Women and HIV. Once upon a time, those two words were seldom found in a sentence together. In the early 1990s, the AIDS activist group ACT UP made a T-shirt that read: “Say It: Women Get AIDS” because so few people beyond the HIV community knew that women could get HIV. Over time, things have changed dramatically, and in November 2009, the World Health Organization (WHO) announced that HIV/AIDS is now the leading cause of disease and death among women of childbearing age (15 to 44) worldwide. (That’s been true in the United States since 1995 for African-American women between the ages of 25 and 44.) Yet despite these staggering statistics, much of the world still misperceives HIV as a disease that only happens to men. And this misperception—along with a variety of other social, biological, psychological, political and economic factors—contributes to the raging spread of HIV among women and girls.
Women are especially vulnerable to contracting HIV for the many reasons you will hear about on the following pages, in the stories of seven remarkable women living with HIV around the United States. The particulars of women’s heightened risk include the specifics of female biology; high rates of sexual abuse and gender-based violence; battles for self-esteem and respect; women’s need to be accepted by sexual partners; a chronic lack of resources and income; and homophobia, which can drive lesbians to unsafe and unhealthy practices. The cycle is vicious: Without access to the same opportunities and rights as men, women may end up in situations where they need to be subordinate to men in order to provide for their own survival (or that of their children). This fundamental power imbalance too often puts even the strongest and most self-directed women in positions that lead them to compromise themselves. In such cases, women sometimes take risks or engage in practices they know will endanger their health, putting themselves in harm’s way because that is what is necessary for them and their families to survive. There is bitter irony in the notion that many women contract a deadly disease while they are struggling to stay alive.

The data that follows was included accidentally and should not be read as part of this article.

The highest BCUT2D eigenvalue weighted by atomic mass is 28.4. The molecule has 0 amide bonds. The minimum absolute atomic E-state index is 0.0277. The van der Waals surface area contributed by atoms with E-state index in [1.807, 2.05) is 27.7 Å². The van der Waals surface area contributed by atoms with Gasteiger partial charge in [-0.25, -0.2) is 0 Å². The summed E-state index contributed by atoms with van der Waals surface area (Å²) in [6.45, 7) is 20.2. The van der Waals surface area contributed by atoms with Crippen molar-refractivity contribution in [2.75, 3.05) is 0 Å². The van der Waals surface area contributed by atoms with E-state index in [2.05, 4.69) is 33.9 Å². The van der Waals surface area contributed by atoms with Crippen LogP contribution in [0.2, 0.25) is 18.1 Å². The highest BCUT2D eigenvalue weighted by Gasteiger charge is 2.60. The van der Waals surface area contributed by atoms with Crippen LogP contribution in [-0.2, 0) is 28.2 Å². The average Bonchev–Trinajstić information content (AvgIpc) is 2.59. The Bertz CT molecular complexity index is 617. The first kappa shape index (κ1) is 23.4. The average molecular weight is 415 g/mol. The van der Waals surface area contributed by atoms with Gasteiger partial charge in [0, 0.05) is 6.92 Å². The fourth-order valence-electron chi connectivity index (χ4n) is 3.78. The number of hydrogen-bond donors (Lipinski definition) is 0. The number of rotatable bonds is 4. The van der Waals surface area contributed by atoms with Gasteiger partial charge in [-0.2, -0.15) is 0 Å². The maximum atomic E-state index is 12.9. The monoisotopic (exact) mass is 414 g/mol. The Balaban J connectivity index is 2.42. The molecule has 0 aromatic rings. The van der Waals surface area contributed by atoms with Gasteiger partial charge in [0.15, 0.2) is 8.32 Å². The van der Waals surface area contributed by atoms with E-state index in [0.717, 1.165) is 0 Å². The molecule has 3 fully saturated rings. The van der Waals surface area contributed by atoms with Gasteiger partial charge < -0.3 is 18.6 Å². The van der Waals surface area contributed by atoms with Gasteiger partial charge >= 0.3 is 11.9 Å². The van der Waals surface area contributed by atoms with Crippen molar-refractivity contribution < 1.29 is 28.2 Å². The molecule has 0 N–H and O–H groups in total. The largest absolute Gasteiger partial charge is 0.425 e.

What was most interesting to us when conducting these interviews, which we edited as first-person narratives, was how a woman’s self-sacrifice—an arguably admirable quality—can make her especially vulnerable to contracting HIV, and even keep her from caring for her health once she tests positive. And what was equally compelling was the notion that, when women contract HIV and find the courage to face fighting the disease, they often fight not only for their own lives, but also for those of the people around them. Over the years, POZ has found that positive women don’t move from a place of vulnerability to one of empowerment alone—they take other women with them. As we interviewed these seven women, one refrain resounded: “Now that I know what I know, I will share it with my sisters.” As usual, when greeted with a mess, women get to work taking care of those they love—together. And their combined tales, recounted on the following pages, prove that nothing, not even HIV/AIDS, has the power to keep a good woman down when she sets her mind to survive—and to fight.